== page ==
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Sunday, December 21, 2014 | Last updated: 7:19pm


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Gymnasts, wrestlers work through frigid temperatures






As frigid temperatures infuriate students that walk to and from class, Spartan athletes must deal with the weather in a totally different way.

The temperature has scarcely been above 20 degrees this week. Add the wind chill and it gets even colder, yet another thing for members of both the wrestling and gymnastics teams to take into account.

Being indoor sports, they’re sheltered from the weather more, but there still are things that can go wrong.

“This is one of those times when you’re really glad you’re an indoor sport,” wrestling coach Tom Minkel said. “The good thing is that the wrestling room is pretty warm, and once you start warming up, your core temperature goes up pretty quick.”

With so many other things to tell his team on a daily basis, he said the reminder to bundle up outside isn’t really something that crosses his mind.

Sophomore 184-pounder John Rizqallah said the one thing the cold weather helps the wrestlers with is making weight.

“If anything, at night, the cold helps because you lose more weight when you sleep,” Rizqallah said. “Your body’s going to be burning more calories to stay warm.”

Gymnastics is a different story. It requires much more grace and elegance compared to the brute strength that goes into wrestling, a fact that makes the cold weather more hazardous for gymnasts.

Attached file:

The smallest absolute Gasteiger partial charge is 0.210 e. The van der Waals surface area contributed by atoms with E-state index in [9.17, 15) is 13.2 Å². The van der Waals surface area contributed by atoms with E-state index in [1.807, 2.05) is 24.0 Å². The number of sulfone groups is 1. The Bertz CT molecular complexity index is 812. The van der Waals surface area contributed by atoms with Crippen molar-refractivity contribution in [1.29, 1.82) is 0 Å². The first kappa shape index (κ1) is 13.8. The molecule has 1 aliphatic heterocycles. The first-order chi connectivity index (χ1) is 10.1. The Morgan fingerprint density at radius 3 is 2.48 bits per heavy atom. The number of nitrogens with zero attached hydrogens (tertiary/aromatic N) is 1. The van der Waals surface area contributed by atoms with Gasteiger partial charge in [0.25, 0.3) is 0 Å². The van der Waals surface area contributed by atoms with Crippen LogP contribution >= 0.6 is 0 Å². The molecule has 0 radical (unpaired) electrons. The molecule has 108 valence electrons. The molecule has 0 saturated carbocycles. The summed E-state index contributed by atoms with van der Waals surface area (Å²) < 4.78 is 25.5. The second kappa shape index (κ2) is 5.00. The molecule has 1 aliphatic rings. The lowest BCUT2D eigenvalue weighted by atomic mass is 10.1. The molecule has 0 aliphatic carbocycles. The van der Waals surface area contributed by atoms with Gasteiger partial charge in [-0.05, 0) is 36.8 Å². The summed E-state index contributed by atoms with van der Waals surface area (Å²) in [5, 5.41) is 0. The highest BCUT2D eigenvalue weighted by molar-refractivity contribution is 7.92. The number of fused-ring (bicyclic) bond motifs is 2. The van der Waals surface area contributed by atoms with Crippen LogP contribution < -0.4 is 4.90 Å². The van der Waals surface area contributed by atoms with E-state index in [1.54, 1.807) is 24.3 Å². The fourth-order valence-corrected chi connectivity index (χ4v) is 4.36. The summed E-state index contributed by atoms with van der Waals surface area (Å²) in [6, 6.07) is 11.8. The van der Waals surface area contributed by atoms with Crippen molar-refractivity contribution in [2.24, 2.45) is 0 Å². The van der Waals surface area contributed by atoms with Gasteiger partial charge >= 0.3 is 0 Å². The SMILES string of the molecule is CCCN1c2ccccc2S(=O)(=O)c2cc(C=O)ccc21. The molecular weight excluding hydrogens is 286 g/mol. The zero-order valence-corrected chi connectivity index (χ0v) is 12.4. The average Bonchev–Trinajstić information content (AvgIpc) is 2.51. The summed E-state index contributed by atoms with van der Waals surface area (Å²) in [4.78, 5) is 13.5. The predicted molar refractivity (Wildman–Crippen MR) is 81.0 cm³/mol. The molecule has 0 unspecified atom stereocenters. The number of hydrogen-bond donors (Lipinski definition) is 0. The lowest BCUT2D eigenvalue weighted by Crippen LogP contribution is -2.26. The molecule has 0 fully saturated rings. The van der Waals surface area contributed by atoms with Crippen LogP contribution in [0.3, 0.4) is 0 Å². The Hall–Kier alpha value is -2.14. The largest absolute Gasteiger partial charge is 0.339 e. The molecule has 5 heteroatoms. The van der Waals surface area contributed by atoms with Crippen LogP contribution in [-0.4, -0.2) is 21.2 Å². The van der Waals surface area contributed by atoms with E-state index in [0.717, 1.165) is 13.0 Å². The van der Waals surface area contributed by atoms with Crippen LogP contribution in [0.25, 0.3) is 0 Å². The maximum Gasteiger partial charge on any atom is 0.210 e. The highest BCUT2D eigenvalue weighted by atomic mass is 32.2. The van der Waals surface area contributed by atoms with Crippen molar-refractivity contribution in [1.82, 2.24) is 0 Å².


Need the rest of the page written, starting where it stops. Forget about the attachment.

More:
“Truly it shouldn’t affect them if it’s at least warm enough in here,” gymnastics coach Kathie Klages said. “Yesterday it didn’t seem to affect anyone, but it can. If it is too cold then you’ve got the opportunity to pull muscles.”

Before each practice, part of their warm-up consists of running, and with the colder temperatures, Klages said she’s made them run longer.

Though it’s not something she thinks about often, she said it’s definitely in the back of her mind each day.

“You stretch out, but you’re not really stretched out,” Klages said. “An hour later when you go to balance beam and you do a leap, and all of a sudden you’re pulling a hamstring or a groin muscle. We’ll have to be careful.”

When the team got to the locker room, they were laughing about how many layers they were all taking off, especially those from warm places like Florida and California.

Freshmen Kate Filosi, a Connecticut native, said she has had to change things up a bit this week by layering up more both outside and in the gym.

“When it’s cold outside we warm up with a lot of our clothes on so it works up a sweat and it gets us really warm, so when we are just in our leotards we’re a little bit warmer than we are normally,” Filosi said. “You’ve got to do things in practice to keep warm. You can’t just be standing there or you’re going to get cold, and that really affects your gymnastics.”


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